Facts Matter: Smoke near Pentagon photo shows incident that didn't happen
A photo posted on social media last week showing black smoke next to a bureaucratic-looking building caused a ripple in the stock market and was picked up by Russia's news media.
"Reports of an explosion near the Pentagon in Washington DC," was reported on Twitter by RT, a Russian government-backed news agency.
But the photo is fake, according to The Associated Press. There was neither a fire nor an explosion near the Pentagon.
RT took down the tweet, after verifying the news was false.
"As with fast-paced news verification, we made the public aware of reports circulating and once provenance and veracity were ascertained, we took appropriate steps to correct the reporting," RT told the AP.
Arlington County Fire Department officials took to Twitter to respond to the false claim.
"@PFPAOfficial and the ACFD are aware of a social media report circulating online about an explosion near the Pentagon. There is NO explosion or incident taking place at or near the Pentagon reservation, and there is no immediate danger or hazard to the public," the agency wrote.
As for the stock market, the S & P 500 briefly dropped when the photo made the rounds on social media; prices for gold and U.S. Treasury bonds increased, which occurs when investors are looking for a safe place to put their money.
The fake image of the plume of smoke was likely created using generative artificial intelligence programs, Hany Farid, professor at University of California, Berkeley, told the AP. But the photo contains some flaws.
"Specifically, the grass and concrete fade into each other, the fence is irregular, there is a strange black pole that is protruding out of the front of the sidewalk but is also part of the fence," he said.
Trump didn't write that
A screenshot of an incoherent, all-caps Truth Social post that appeared to be from former President Donald Trump, had people alarmed.
The tweet begins, "WAH WAH WAH SNIVELING SNOT WAH WHINE WAH WAH WAH WAH WAH WHINEY WAAHHH WHINING…," and pretty much goes on like that for another 28 words.
"OMG! At first I thought this might be parody but NO. It's actually a post from former president Donald Trump!," one user wrote. "Wow! This is the front runner of the Republican Party!," another commented.
But this rambling post didn't come from the former president, according to Reuters. It was fabricated to look like it came from Trump's official account.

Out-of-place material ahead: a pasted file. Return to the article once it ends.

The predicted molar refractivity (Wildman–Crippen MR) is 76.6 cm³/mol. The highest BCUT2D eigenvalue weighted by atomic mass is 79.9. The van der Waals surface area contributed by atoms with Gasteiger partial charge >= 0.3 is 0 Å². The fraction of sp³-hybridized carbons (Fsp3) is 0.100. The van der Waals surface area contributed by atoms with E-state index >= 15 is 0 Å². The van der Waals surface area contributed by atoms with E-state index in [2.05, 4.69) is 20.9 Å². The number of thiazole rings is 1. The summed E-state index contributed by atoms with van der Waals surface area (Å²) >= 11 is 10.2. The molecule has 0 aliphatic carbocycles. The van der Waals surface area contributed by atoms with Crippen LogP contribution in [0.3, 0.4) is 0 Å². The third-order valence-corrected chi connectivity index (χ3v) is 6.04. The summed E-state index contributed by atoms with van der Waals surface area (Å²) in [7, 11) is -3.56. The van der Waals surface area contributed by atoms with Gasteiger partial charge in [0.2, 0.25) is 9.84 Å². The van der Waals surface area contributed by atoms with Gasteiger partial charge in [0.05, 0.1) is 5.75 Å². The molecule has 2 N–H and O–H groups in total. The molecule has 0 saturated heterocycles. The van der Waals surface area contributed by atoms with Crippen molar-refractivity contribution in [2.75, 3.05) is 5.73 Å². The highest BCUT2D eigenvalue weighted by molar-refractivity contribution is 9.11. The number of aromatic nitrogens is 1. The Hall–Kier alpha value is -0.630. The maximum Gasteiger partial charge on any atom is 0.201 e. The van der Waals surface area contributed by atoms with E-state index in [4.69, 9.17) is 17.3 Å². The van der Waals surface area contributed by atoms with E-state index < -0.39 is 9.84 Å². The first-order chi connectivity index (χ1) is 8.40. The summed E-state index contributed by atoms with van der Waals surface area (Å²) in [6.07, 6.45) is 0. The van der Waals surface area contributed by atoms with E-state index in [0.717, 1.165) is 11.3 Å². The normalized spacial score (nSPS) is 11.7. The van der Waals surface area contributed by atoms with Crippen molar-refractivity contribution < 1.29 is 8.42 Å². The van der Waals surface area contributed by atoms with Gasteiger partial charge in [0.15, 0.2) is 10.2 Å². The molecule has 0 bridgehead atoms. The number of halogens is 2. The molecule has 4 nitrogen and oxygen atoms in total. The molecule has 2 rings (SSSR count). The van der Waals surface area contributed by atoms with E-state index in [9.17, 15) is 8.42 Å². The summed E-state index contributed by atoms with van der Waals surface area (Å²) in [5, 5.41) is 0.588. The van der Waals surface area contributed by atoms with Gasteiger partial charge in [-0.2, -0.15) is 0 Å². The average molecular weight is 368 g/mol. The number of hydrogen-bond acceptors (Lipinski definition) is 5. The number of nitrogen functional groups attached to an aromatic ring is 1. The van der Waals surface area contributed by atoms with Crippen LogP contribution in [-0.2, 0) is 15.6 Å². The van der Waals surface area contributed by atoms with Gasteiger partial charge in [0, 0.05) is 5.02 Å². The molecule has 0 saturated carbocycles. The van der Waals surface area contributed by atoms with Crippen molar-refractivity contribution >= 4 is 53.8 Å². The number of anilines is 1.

There is no evidence of this post in archived versions of his profile or on his website. In an online search, Reuters said the screenshot appears to have been shared by the website iFunny.
Audio added to Biden video
A video posted on social media on May 17 shows President Joe Biden at the University of Pennsylvania's graduation ceremony while there seems to be a crowd of people heckling him.
Text with the video claim chants including an expletive aimed at the president were shouted.
But the video, which has been shared more than 5,000 times, is fake, according to USA Today. The original video has been altered to include the profane chant.
There were no reports of the crowd heckling the president, who was attending his granddaughter's graduation. He sat in the bleachers during the ceremony with his wife, Jill, and children Hunter and Ashley.
When video from the University of Pennsylvania and other sources are compared to the altered video, the same music can be heard in the background but there is no chant. Reporters at the graduation said they didn't hear heckling.
Press photographer Amanda Andrade-Rhoades, who was at the event, told Reuters she didn't experience any hostility against Biden.
"I did not hear any chants like that directed towards the president, nor did I hear any heckling," she said.
Border gate wasn't opened for migrants
A video posted on social media recently appears to show a U.S. soldier opening a gate at the border allowing migrants to illegally enter the U.S.
"American soldiers exposed on camera opening the gate for illegal immigrants entry to America, which is a violation of US code 1324 and 1327," reads the text with the video.
But that's not the case, according to The Associated Press. The migrants had previously crossed the border.
"U.S. Border Patrol continues to enforce U.S. immigration laws. The individuals had already crossed the Rio Grande from Mexico, were on U.S. soil, and are subject to U.S. immigration laws," a U.S. Customs and Border Protection official told the AP.
Stephen Yale-Loehr, a professor at Cornell University in New York, told the AP the migrants in the clip were being taken for processing.
"The video doesn't show any effort to harbor or hide undocumented migrants. Claims that federal officials are simply letting migrants enter the U.S. illegally are unfounded," he said.
• Bob Oswald is a veteran Chicago-area journalist and former news editor of the Elgin Courier-News. Contact him at firstname.lastname@example.org.